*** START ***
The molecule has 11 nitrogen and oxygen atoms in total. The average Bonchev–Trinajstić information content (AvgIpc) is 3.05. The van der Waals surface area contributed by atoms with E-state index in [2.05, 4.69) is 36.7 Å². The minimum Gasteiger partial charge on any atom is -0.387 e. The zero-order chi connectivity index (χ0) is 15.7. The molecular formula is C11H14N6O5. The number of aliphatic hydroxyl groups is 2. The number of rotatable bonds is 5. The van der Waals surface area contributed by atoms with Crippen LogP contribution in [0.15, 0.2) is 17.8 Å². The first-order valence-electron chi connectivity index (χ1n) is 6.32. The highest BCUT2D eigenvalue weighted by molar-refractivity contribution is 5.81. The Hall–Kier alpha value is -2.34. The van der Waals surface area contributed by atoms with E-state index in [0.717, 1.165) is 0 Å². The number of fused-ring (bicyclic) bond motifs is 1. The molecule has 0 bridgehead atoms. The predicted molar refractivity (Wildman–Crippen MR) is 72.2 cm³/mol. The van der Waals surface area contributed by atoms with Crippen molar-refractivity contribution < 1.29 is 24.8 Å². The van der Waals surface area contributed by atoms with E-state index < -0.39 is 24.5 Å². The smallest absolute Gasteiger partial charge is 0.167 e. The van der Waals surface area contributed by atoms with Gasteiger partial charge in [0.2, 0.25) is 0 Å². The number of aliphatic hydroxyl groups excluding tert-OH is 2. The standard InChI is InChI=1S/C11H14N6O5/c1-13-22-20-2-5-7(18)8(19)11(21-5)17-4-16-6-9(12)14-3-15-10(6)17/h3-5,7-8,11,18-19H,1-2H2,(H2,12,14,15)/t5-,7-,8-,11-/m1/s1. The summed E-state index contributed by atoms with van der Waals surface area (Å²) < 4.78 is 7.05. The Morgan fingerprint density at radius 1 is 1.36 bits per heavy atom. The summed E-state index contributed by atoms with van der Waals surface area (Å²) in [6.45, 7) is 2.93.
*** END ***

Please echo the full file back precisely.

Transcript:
The molecule has 11 nitrogen and oxygen atoms in total. The average Bonchev–Trinajstić information content (AvgIpc) is 3.05. The van der Waals surface area contributed by atoms with E-state index in [2.05, 4.69) is 36.7 Å². The minimum Gasteiger partial charge on any atom is -0.387 e. The zero-order chi connectivity index (χ0) is 15.7. The molecular formula is C11H14N6O5. The number of aliphatic hydroxyl groups is 2. The number of rotatable bonds is 5. The van der Waals surface area contributed by atoms with Crippen LogP contribution in [0.15, 0.2) is 17.8 Å². The first-order valence-electron chi connectivity index (χ1n) is 6.32. The highest BCUT2D eigenvalue weighted by molar-refractivity contribution is 5.81. The Hall–Kier alpha value is -2.34. The van der Waals surface area contributed by atoms with E-state index in [0.717, 1.165) is 0 Å². The number of fused-ring (bicyclic) bond motifs is 1. The molecule has 0 bridgehead atoms. The predicted molar refractivity (Wildman–Crippen MR) is 72.2 cm³/mol. The van der Waals surface area contributed by atoms with Crippen molar-refractivity contribution < 1.29 is 24.8 Å². The van der Waals surface area contributed by atoms with E-state index < -0.39 is 24.5 Å². The smallest absolute Gasteiger partial charge is 0.167 e. The van der Waals surface area contributed by atoms with Gasteiger partial charge in [0.2, 0.25) is 0 Å². The number of aliphatic hydroxyl groups excluding tert-OH is 2. The standard InChI is InChI=1S/C11H14N6O5/c1-13-22-20-2-5-7(18)8(19)11(21-5)17-4-16-6-9(12)14-3-15-10(6)17/h3-5,7-8,11,18-19H,1-2H2,(H2,12,14,15)/t5-,7-,8-,11-/m1/s1. The summed E-state index contributed by atoms with van der Waals surface area (Å²) < 4.78 is 7.05. The Morgan fingerprint density at radius 1 is 1.36 bits per heavy atom. The summed E-state index contributed by atoms with van der Waals surface area (Å²) in [6.45, 7) is 2.93.